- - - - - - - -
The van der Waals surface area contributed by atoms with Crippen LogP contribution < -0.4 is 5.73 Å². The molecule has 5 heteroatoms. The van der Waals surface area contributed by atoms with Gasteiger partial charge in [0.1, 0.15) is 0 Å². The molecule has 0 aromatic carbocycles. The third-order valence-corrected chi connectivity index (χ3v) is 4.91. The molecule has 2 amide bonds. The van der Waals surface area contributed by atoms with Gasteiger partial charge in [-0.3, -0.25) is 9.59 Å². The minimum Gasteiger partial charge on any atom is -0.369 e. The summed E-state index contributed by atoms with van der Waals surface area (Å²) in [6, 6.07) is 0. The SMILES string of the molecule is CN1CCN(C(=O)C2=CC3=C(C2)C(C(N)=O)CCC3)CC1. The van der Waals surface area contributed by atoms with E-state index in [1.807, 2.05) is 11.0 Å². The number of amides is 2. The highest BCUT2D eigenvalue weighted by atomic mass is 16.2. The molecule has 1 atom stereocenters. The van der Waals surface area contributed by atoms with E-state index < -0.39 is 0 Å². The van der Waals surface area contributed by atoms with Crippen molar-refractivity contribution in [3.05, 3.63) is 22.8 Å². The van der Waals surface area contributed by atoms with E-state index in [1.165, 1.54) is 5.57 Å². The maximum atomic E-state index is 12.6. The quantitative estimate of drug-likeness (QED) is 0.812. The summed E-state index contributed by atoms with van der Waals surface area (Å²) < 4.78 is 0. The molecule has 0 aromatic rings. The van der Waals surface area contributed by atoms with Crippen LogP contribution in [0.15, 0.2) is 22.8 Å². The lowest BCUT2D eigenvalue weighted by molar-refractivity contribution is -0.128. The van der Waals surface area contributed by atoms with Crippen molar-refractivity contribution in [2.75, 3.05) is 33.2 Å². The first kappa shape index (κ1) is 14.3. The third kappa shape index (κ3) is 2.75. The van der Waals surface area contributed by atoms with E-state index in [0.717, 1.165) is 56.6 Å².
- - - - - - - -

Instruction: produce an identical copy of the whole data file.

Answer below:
The van der Waals surface area contributed by atoms with Crippen LogP contribution < -0.4 is 5.73 Å². The molecule has 5 heteroatoms. The van der Waals surface area contributed by atoms with Gasteiger partial charge in [0.1, 0.15) is 0 Å². The molecule has 0 aromatic carbocycles. The third-order valence-corrected chi connectivity index (χ3v) is 4.91. The molecule has 2 amide bonds. The van der Waals surface area contributed by atoms with Gasteiger partial charge in [-0.3, -0.25) is 9.59 Å². The minimum Gasteiger partial charge on any atom is -0.369 e. The summed E-state index contributed by atoms with van der Waals surface area (Å²) in [6, 6.07) is 0. The SMILES string of the molecule is CN1CCN(C(=O)C2=CC3=C(C2)C(C(N)=O)CCC3)CC1. The van der Waals surface area contributed by atoms with E-state index in [1.807, 2.05) is 11.0 Å². The number of amides is 2. The highest BCUT2D eigenvalue weighted by atomic mass is 16.2. The molecule has 1 atom stereocenters. The van der Waals surface area contributed by atoms with E-state index < -0.39 is 0 Å². The van der Waals surface area contributed by atoms with Crippen molar-refractivity contribution in [3.05, 3.63) is 22.8 Å². The van der Waals surface area contributed by atoms with E-state index in [1.165, 1.54) is 5.57 Å². The maximum atomic E-state index is 12.6. The quantitative estimate of drug-likeness (QED) is 0.812. The summed E-state index contributed by atoms with van der Waals surface area (Å²) < 4.78 is 0. The molecule has 0 aromatic rings. The van der Waals surface area contributed by atoms with Crippen LogP contribution in [0.15, 0.2) is 22.8 Å². The lowest BCUT2D eigenvalue weighted by molar-refractivity contribution is -0.128. The van der Waals surface area contributed by atoms with Crippen molar-refractivity contribution in [2.75, 3.05) is 33.2 Å². The first kappa shape index (κ1) is 14.3. The third kappa shape index (κ3) is 2.75. The van der Waals surface area contributed by atoms with E-state index in [0.717, 1.165) is 56.6 Å².